Reginald Lewis managed to go against all the odds to secure the top position in the business field despite the racial environment that existed in that era. He involved himself an acquiring business through leveraged buyouts (LBO) several times and failing before mastering the skills through his failed experiences (Lewis & Blair, 128). Before undergoing the breakthrough in acquiring McCall Pattern, this tactic had previously failed him. In 1975, Lewis tried to purchase Parks Sausage, a firm that was based in Baltimore and was black-owned. A few years later, two to be precise, he attempted to take over Almet, manufacturers of leisure furniture, a firm that was based in California and failed.
The negotiations had taken 18 months only to fall apart in the final moments of accomplishing it. The failures came to be learning moments for Lewis as he sorted not to repeat the same actions in the succeeding dealings. He learned to hire the right people to accomplish goals with. Having the right and qualified people to offer their inputs and support ensured success (Lewis & Blair, 179). The failures enabled him to form a holding company that had just the right people to help in securing acquisitions. The experience he garnered from the failures facilitated the smooth acquisition of McCall Pattern Company after hiring the right people in the holding firm.
Problems Lewis encountered in the McCall LBO and how he overcame them
In the McCall Pattern Company Leveraged buyouts, Lewis negotiated for the selling price to a lower value which was still high. Lewis had $1 million as Equity which he had acquired after requesting for help from relatives, and friends, and he got the rest as debt from the investment bank. He managed to secure the acquisition of the company that was on the verge of falling. The cash flows from the business activities of the firm would then be used to service the debts. He formed the TLC company group that enabled him to have the right personnel to continue with the business that was struggling in an industry that was also declining. Although people were slowly diverting, Lewis managed to solicit for enough funds for the acquisition of the sewing company. Racial discrimination was also a limiting factor that reduced Reginald’s efforts in the field. He went beyond discrimination by proving his credibility in the field. The company was on the verge of falling before he acquired it (Lewis & Blair, 137). The skills he acquired from his failures enabled him to turn around the company and made profits even before he could again sell it.
Problems Lewis encountered in managing McCall and how he overcame them
The McCall Pattern company faced a reduction in the use of its products as people were then not sewing in homes. The only way of making the company become profitable was to improve the quality of the products, expand its market to other countries, and he emphasized on the generation of new products to secure more customers and also offer alternatives to the market. Since the cash flows would be the collaterals for paying up the debts, he had to ensure that all the activities in the firm geared towards generating cash flows. He contained costs in the company and ensured that the machines still produced other goods during downtime. The greeting cards would be produced during downtime ensuring that at no time were the firm activities stopped.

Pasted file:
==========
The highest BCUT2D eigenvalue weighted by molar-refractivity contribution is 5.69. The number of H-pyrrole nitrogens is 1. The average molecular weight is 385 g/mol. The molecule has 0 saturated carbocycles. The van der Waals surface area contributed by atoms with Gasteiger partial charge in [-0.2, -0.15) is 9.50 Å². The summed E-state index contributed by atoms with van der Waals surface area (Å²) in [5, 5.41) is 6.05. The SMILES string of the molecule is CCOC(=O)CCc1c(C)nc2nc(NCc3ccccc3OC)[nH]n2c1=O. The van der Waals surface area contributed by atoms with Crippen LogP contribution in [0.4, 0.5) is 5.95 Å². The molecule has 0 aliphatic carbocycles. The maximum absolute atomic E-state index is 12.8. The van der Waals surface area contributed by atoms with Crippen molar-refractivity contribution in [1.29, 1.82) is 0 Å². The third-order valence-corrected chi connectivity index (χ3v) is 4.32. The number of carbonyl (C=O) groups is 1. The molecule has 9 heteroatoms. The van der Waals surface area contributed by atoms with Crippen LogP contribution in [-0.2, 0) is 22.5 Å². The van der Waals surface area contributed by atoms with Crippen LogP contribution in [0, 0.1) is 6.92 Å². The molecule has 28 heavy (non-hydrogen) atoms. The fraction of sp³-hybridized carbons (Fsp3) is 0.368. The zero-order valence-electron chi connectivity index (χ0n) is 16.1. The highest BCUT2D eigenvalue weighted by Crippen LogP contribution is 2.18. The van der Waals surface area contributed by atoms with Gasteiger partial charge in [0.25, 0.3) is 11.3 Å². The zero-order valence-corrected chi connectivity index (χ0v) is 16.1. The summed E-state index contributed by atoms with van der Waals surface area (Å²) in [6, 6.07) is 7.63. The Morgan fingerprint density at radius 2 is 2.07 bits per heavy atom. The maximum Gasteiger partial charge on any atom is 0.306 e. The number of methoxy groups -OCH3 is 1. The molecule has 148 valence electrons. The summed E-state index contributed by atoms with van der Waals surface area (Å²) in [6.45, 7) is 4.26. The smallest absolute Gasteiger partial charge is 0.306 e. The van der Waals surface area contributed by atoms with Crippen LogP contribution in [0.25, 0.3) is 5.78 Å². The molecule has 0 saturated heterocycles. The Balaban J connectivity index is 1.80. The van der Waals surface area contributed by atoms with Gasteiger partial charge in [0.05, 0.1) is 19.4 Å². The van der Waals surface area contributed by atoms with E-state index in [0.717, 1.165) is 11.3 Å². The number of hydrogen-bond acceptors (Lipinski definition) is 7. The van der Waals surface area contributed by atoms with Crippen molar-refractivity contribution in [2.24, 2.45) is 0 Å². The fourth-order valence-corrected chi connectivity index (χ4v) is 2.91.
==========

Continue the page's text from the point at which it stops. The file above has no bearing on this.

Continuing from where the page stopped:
Lewis tried a public offering which went south but managed to gain profits thereafter. He cashed out the investments he had in McCall which generated $19 million for him and other stakeholders (Lewis & Blair, 141). The company was then auctioned where the John Crowther Group acquired it by paying $65 million and assumed a debt of $32 million which showed great profits from the value that Lewis had used to acquire it. Lewis later faced two lawsuits for allegedly misrepresenting the financial well-being of McCall company but he, however, managed to win the cases. Furthermore, he made a libel countersuit against the people who accused him and received a small settlement from it.
Problems Lewis encountered in closing the Beatrice Foods LBO
The Beatrice company was a fast food production entity that had already established its brand long ago. However, after a high leveraged buyout in 1895 by another group (Kohlberg Kravis Roberts & Company), much of its assets had already been stripped by them to service the down debt (Lewis & Blair, 200). Lewis attention to the sale of the company that had 64 operating units located in 31 countries and in different continents. Lewis and his TLC group put forward their bid of $950 million to acquire the firm but after negotiations, it was settled to $985 million. He sorted help from Drexel and Michael Milken to help finance the takeover. In attempts to reduce the financing amount. He planned to also sell off a number of assets in the division simultaneously as the takeover was taking place. After acquiring the firm, the negotiations to sell off some of the assets also materialized immediately. Divisions sold included assets in Canada, Australia, and Spain (Lewis & Blair, 208). The sale reduced the amount to finance the buyout, and the colleagues he approached to help him finance the purchase also believed in his skills from the previous successes he had made using the same method of acquisition, that is, leveraged buyouts.
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